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With the advent of cyber currency, first with bitcoin then followed by a host of others, it was only a matter of time until Uncle Sam threw its hat into the cyber coin ring. 

I have covered cyber coin before, but with Bitcoin’s recent new highs, it’s worth taking yet another look at the phenomenon. 

Crypto currency comes in many forms. Bitcoin being the most notable, but there are many others that go by names like Ethereum, Ripple, Stellar Loomis, EOS and Lightcoin, to name but a few. With currently over 10,000 cyber currencies, it certainly seems like everyone is issuing their version of internet cash. 

The idea behind crypto is it is anywhere and everywhere there is internet access. Not controlled by any one government, crypto is “mined” by using mathematical formulas called block chain technology. Wikipedia describes it as: A cryptocurrency is a digital asset designed to work as a medium of exchange that uses strong cryptography to secure financial transactions, control the creation of additional units, and verify the transfer of assets”.

As a currency, its qualification meets some of the characteristics a medium of exchange must possess. A currency must be hard to replicate, be divisible, recognizable, have uniformity, be portable, have acceptability and maintain a store of value. On the first six characteristics, crypto could be argued fits the bill nicely. My objection is having issue with the last characteristic, maintaining a store of value.

It goes without saying that at times, the price of crypto currencies can vary tremendously. Stories of skyrocketing prices and subsequent roller coaster like plunges are common. Although a rising price may convince some investors (and I use that word loosely) to believe crypto might make a great speculation play, the very fact it rock and rolls so violently violates the store of value characteristic a medium of exchange must have to qualify as a currency.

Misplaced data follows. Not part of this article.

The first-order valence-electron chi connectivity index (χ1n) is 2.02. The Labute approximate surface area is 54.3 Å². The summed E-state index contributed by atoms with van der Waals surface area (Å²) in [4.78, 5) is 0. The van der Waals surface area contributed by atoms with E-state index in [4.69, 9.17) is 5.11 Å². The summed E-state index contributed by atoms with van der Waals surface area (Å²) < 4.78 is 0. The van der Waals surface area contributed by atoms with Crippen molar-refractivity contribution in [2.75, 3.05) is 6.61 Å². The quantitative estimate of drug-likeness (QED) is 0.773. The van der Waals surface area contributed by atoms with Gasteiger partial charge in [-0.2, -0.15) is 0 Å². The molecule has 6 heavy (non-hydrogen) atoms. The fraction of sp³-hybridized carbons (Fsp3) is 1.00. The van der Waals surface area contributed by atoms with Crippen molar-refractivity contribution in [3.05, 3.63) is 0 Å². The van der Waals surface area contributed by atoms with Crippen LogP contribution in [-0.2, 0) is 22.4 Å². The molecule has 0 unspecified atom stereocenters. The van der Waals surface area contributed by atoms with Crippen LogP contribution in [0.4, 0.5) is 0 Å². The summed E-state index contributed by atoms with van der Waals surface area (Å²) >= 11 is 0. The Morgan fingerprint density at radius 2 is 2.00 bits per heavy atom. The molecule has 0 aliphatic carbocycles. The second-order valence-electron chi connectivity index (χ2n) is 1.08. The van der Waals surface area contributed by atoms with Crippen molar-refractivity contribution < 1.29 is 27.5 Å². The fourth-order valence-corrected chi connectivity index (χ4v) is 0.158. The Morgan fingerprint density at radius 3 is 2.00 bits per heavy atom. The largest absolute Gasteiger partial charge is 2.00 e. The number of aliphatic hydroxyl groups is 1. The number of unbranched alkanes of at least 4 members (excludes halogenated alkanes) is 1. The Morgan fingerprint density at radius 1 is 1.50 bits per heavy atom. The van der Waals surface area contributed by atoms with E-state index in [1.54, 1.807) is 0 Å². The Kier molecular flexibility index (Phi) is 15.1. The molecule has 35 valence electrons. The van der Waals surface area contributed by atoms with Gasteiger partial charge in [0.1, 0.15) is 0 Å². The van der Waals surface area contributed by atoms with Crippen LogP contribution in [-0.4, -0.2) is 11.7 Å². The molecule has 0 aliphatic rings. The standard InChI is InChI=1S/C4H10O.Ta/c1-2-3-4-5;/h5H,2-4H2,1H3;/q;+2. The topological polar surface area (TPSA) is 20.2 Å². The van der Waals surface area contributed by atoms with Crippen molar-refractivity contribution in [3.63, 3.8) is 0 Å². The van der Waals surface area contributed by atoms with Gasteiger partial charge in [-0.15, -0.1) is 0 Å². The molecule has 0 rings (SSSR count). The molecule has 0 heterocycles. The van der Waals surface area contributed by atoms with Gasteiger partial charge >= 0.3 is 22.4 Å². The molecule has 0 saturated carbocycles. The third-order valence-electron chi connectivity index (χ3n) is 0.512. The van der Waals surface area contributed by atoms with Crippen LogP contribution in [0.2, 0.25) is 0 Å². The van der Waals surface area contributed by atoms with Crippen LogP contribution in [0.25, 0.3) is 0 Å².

Store of value means both the buyer and seller of the currency must have faith in its stability. Stability meaning it doesn’t go up or down much. Certainly the buyer of crypto relishes the meteoric rise when it occurs, but like all things money, there is always someone else on the other side of the trade. 

If a buyer of crypto makes an overnight fortune on a price spike, the seller of that very same crypto lost an equal amount in value. 

For to buy crypto, one must have exchanged something else for it. Usually it’s another currency that is exchanged and the person who sold the crypto now holds a currency that has fallen in value by an equal amount

Stability, the very definition of maintaining a store of value, is almost nonexistent at this time in the cyber coin market. 

Another attraction of crypto to some is the fact no one or no one government can shut it down. Again from Wikepedia: “It is a decentralized digital currency without a central bank or single administrator that can be sent from user to user on the peer-to-peer bitcoin network without the need for intermediaries”.

Since the internet is worldwide and basically unstoppable, the thinking goes that crypto coins can’t be confiscated by meddling governments.

However, if desired, central governments can and have shut down crypto exchanges. 

This means if your country of residence decides it doesn’t want you trading crypto, it can shut down all the ways you can trade it by shutting the exchange websites. Internet workarounds are certainly possible, but to the average Joe, those backdoors may be difficult to access. 

Governments maintain strict control over their respective currencies. They are the lifeblood of an economy and also the check book of governments. 

History has proven time and time again a government will insure its currency is valid and not usurped by another if it deems it necessary in order to have the ability to print that currency and freely spend it to fund its operations. 

That said, to think central governments aren’t fully aware of the threat crypto coins may present to their specific currencies would to be more than naïve. 

Case in point, the U.S. government is looking into issuing its own version of cyber coin called the Central Bank Digital Currency (CBDC). 

The U.S. is not alone. The issue is being discussed among central banks worldwide.

That said, in this analysts opinion, it’s only a matter of time before governments bring down a harder hammer on the entire cyber coin phenomenon.   

(As mentioned please use the below disclaimer exactly) THANKS   (Regulations)    

This article expresses the opinion of Marc Cuniberti and is not meant as investment advice, or a recommendation to buy or sell any securities, nor represents the opinion of any bank, investment firm or RIA, nor this media outlet, its staff, members or underwriters. Mr. Cuniberti holds a B.A. in Economics with honors, 1979, and California Insurance License #0L34249 His insurance agency is BAP INC. insurance services.  Email: [email protected] 

Marc Cuniberti

Marc Cuniberti

Marc Cuniberti
Host of Money Matters Radio on 67 radio stations nationwide, Financial and insurance columnist for the Union and 5 other statewide newspapers, owner BAP insurance and registered financial advisor representative at Vantage Financial. California Insurance License OL34249 and feature on ABC and NBC television and a host of TV documentaries on his financial insights.